Monthly Cost: $14
Claimed Value: Up to $70 worth of products
The total value of the Be Well box came to just $14.63; the box was dominated by small samples of dental items and skin lotions.
The Be Fit box proved a much better value. The highlights were two diet supplements aimed at weight loss: a 30-pack of ReBody brand "hunger chews" that can be found on Drugstore.com for $30, and a 60-pill package of Fembody "veggie capsules" that I priced at $15.99. Also included were a two-pack of Atkins peanut butter cups and a couple of nutrition drinks.
VitaCost chief marketing officer David Zucker readily acknowledged that the Be Well Box didn't provide much value, and promised that future offerings would be up to snuff.
"The Be Well box from February was probably our weakest showing," he said, adding that the goal was to have the "perceived value" of every box to be over $50.
These were the first boxes VitaCost has shipped, so it's fair to assume that the company is still finding its footing when it comes to choosing the best product mix. And the boxes remain sold out on the site, so clearly customers like what they see so far.
Monthly Cost: $10 per month for the women's box, $20 for the men's box
Claimed Value: N/A
The men's Birchbox was the priciest of the boxes I reviewed, but it had good value: I priced the items out at $54.44. The highlights were a Birchbox-branded leather shoehorn that the site lists at $18 for individual purchases; and a nice pocket square priced at $25. The rest of the box consisted of personal care products like cologne and body wash.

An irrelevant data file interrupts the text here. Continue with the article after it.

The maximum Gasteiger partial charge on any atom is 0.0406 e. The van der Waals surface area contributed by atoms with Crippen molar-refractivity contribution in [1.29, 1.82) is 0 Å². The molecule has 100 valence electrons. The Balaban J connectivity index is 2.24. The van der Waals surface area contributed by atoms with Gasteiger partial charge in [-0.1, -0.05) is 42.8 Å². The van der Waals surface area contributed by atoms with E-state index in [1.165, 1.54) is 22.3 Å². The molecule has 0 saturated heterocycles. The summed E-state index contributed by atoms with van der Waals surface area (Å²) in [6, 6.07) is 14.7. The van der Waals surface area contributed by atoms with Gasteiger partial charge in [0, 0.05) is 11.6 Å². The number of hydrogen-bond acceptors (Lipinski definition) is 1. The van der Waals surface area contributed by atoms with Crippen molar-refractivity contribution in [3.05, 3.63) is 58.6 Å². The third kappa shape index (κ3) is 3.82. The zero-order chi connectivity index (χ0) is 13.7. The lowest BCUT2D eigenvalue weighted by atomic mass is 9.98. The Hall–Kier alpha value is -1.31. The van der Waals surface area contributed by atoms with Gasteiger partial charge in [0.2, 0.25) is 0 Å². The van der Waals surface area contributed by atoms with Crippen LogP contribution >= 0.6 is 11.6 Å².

I was impressed by the quality of the products, as well as the presentation (it came in a slim, sleekly designed box). But the product selection highlights one issue with subscribing to these services: If you don't like the products they send you, you're not getting much value. Because of Birchbox's emphasis on quality over quantity, the box had just six products; the two most valuable of these, the shoehorn and the pocket square, weren't of much interest to me.
Fortunately Birchbox provides a snapshot of the most recent box on the site, so you can take a look before signing up to get some sense of whether it's the sort of product lineup you'd like to receive every month. (Hint: If you're big on the sorts of fashion accessories and personal care products you see in GQ and Esquire, you're probably the target audience.)
So with a few exceptions, these boxes are giving you around $50 worth of product for less than $20 a month (shipping included). How can these services make any kind of profit?
In short, it's because they typically aren't paying anything for the products that go into the box. There's a reason these are frequently referred to as "sample boxes" -- even when the products inside are full-sized, the vendors are happy to give them away as a promotion. It's the same principle as the sample table at your grocery store, except with a national distribution network: A vitamin brand is happy to give away thousands of pills at a loss if it knows that thousands of consumers will be trying them for the first time and potentially becoming regular customers.
"The business model is very similar [for every service]," says Bashkin, of KLUTCHclub. "They want to be in the box for exposure."
That's especially true of smaller brands.
"It's a way for our partners who sell on our site to get in front of a much bigger audience," says Zucker. "Most of our brands are not P&G-sized brands. They're very concerned with [return-on-investment] on these."
It's a win-win-win: Brands get mass exposure, the sample-box company gets to sell subscriptions with huge operating margins, and consumers get to try a bunch of products without paying much money.